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Drug-lord, nephew accuse CANU of cocaine trafficking, theft; agency denies claims & says nephew admitted to lying

Barry Dataram

Barry Dataram

Self-confessed drug trafficker, Barry Dataram Monday night accused Guyana’s  Customs Anti-Narcotics Unit (CANU) of being involved in the cocaine trade with one unnamed agent raking in as much as GYD$10 million to allow cocaine to leave the country.

“CANU, them is the most corrupted, rogue security force in this country. They are the biggest drug dealer this country has. The same drug that they seize, half of it goes back on the street,” he said on HGPTV Channel 67’s Nightly News.

But CANU denied all the allegations leveled Monday night by Barry Dataram and his nephew, Troy. “CANU vehemently denies all allegations of impropriety levelled against the Unit by the Dataram family.”

Dataram explained that GYD$5 million is  paid upfront by the trafficker and the remaining 50 percent is paid on arrival of the cocaine in the United States or Canada.

He said at least 30 to 40 percent of the 129 kilogrammes of cocaine seized from his home at Diamond, East Bank Demerara in April, 2015 is back on the streets.  CANU said Barry Dataram’s “savagery” against that law enforcement agency coincided with the commencement of his trial for that drug bust.

Asked whether he is a drug lord, Dataram responded: “Yes I do drugs. I wouldn’t say lie” but “I have never been convicted.” Dataram, also an American citizen, is wanted by the United States for drug trafficking. A previous extradition request failed because of legal loopholes.

Describing himself as a businessman, Dataram challenged CANU to respond to the allegations. However, CANU in turn challenged Dataram to state his involvement in the drug trade under oath. “CANU on a positive note welcomes the frank confessions of Mr. Barry Dataram as to his involvement in the narcotics trade and would implore him and others like himself connected to the narcotic trade both small and large; mules and traffickers alike; to attend the nearest court, police station and or the CANU Head Quarters Georgetown to provide useful intelligence ( by way of a sworn statement ) in past and ongoing investigations and operations,”  the agency’s head, James Singh, said.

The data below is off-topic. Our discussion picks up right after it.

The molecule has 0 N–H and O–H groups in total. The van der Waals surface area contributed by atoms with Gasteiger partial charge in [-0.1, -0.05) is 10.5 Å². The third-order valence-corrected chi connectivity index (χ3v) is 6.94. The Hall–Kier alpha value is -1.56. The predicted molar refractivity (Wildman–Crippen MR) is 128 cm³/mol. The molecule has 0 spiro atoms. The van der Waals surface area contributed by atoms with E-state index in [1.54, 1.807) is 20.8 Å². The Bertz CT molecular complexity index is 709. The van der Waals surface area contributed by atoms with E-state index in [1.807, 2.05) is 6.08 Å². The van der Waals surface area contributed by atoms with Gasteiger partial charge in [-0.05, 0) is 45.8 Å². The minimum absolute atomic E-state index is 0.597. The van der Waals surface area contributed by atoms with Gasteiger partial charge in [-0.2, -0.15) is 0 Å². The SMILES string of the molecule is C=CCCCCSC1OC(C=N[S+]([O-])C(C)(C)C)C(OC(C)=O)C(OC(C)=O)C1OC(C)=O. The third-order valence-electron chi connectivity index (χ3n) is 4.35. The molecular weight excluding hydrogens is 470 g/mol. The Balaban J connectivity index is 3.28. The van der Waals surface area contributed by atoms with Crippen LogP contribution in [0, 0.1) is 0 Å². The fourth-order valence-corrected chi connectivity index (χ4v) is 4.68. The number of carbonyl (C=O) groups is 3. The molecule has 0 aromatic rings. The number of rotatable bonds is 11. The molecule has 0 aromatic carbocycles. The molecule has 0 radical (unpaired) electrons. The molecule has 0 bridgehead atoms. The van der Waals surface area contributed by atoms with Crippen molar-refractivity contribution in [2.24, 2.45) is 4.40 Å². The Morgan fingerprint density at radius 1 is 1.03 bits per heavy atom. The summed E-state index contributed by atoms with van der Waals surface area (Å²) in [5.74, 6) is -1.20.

Singh welcomed further public confessions of criminal elements. “CANU urges the citizenry to stand up, speak out, to have the tenacity to testify against the elements of the narcotic trade; and help the Unit make Guyana a safer place!”

Meanwhile, Barry’s nephew,  Troy, accused CANU of stealing GYD$3 million out of GYD$12 million and other valuables that were seized from his home at Patentia, West  Coast Demerara on February 18, 2016.  He said he noticed some of the money missing while it was being counted at CANU headquarters.

Other items, he said, that went missing, included a diamond bracelet, one cricket band, one Citizen gold watch, his driver’s licence and Identification Card. Troy Dataram said the money was sent from Canada to purchase land and so it was being kept on standby to pay for it as soon as the deal was closed.

However, CANU said in a statement that Troy Dataram has admitted to an independent investigators that the money seized was actually GYD$9 million and that he apologized for the fabrication. “Without delving into the details of the ongoing investigation Troy Dataram without any assistance from Barry Dataram after pages of relating a particular story as to his ownership of twelve (12) million dollars borrowed from a cousin in Canada to purchase land in Guyana exclaimed much details to the effect that he was sorry that he lied to the investigator about the quantity of cash retrieved in the operation and instead that is was in fact nine (9) million Guyana Dollars,” CANU said in a statement.

 

  • Keith Williams

    Obviously CANU should not be part of any investigation into this issue. They cannot investigate themselves. Perhaps the Government should take a page from the PPP and polygraph certain members of CANU. As I recall, many of them are replacements for previous employees who were fired after failing polygraph tests.

    • Emile_Mervin

      Given that the pervasiveness of systemic corruption had reached deep into the government and law enforcement agencies, any polygraph testing should be across the board. In fact, all MPs and cabinet members should be polygraph tested, and not just about cocaine.

  • Col123

    Illegal use of drugs is the easiest social ills we can solve. Recall the abuse of methylated spirit in the 60s?… The precedent of mixing “winter green oil” in methylated spirit in the 60s stopped this drinking abuse …well …use your imagination…